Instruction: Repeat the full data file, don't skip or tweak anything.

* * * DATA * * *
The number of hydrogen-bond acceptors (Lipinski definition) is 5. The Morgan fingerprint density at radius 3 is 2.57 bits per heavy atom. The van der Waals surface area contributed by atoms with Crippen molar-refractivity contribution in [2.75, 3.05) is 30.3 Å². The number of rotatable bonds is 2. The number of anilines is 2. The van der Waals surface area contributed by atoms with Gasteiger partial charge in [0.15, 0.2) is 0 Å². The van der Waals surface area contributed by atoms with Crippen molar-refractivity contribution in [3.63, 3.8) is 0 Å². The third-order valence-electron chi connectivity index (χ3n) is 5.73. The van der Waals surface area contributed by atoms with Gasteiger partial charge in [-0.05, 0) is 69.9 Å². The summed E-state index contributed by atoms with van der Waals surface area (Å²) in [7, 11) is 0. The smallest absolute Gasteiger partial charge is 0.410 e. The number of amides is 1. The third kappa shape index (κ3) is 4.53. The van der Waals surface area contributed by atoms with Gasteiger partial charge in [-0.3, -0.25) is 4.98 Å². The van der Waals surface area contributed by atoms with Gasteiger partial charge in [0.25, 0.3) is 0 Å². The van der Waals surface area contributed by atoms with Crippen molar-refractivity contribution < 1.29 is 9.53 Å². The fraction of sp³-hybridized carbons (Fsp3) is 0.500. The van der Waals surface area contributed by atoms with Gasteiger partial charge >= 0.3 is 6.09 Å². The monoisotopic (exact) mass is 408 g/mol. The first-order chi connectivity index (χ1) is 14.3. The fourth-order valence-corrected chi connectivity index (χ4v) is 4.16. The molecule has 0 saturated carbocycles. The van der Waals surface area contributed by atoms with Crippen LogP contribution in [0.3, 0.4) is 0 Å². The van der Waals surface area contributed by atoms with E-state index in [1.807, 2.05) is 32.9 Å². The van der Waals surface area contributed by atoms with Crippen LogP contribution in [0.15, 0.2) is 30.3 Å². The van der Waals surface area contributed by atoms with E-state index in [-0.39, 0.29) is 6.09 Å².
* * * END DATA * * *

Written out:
The number of hydrogen-bond acceptors (Lipinski definition) is 5. The Morgan fingerprint density at radius 3 is 2.57 bits per heavy atom. The van der Waals surface area contributed by atoms with Crippen molar-refractivity contribution in [2.75, 3.05) is 30.3 Å². The number of rotatable bonds is 2. The number of anilines is 2. The van der Waals surface area contributed by atoms with Gasteiger partial charge in [0.15, 0.2) is 0 Å². The van der Waals surface area contributed by atoms with Crippen molar-refractivity contribution in [3.63, 3.8) is 0 Å². The third-order valence-electron chi connectivity index (χ3n) is 5.73. The van der Waals surface area contributed by atoms with Gasteiger partial charge in [-0.05, 0) is 69.9 Å². The summed E-state index contributed by atoms with van der Waals surface area (Å²) in [7, 11) is 0. The smallest absolute Gasteiger partial charge is 0.410 e. The number of amides is 1. The third kappa shape index (κ3) is 4.53. The van der Waals surface area contributed by atoms with Gasteiger partial charge in [-0.3, -0.25) is 4.98 Å². The van der Waals surface area contributed by atoms with Gasteiger partial charge in [0.25, 0.3) is 0 Å². The van der Waals surface area contributed by atoms with Crippen molar-refractivity contribution < 1.29 is 9.53 Å². The fraction of sp³-hybridized carbons (Fsp3) is 0.500. The van der Waals surface area contributed by atoms with Gasteiger partial charge >= 0.3 is 6.09 Å². The monoisotopic (exact) mass is 408 g/mol. The first-order chi connectivity index (χ1) is 14.3. The fourth-order valence-corrected chi connectivity index (χ4v) is 4.16. The molecule has 0 saturated carbocycles. The van der Waals surface area contributed by atoms with Crippen LogP contribution in [0.3, 0.4) is 0 Å². The van der Waals surface area contributed by atoms with E-state index in [1.807, 2.05) is 32.9 Å². The van der Waals surface area contributed by atoms with Crippen LogP contribution in [0.15, 0.2) is 30.3 Å². The van der Waals surface area contributed by atoms with E-state index in [-0.39, 0.29) is 6.09 Å².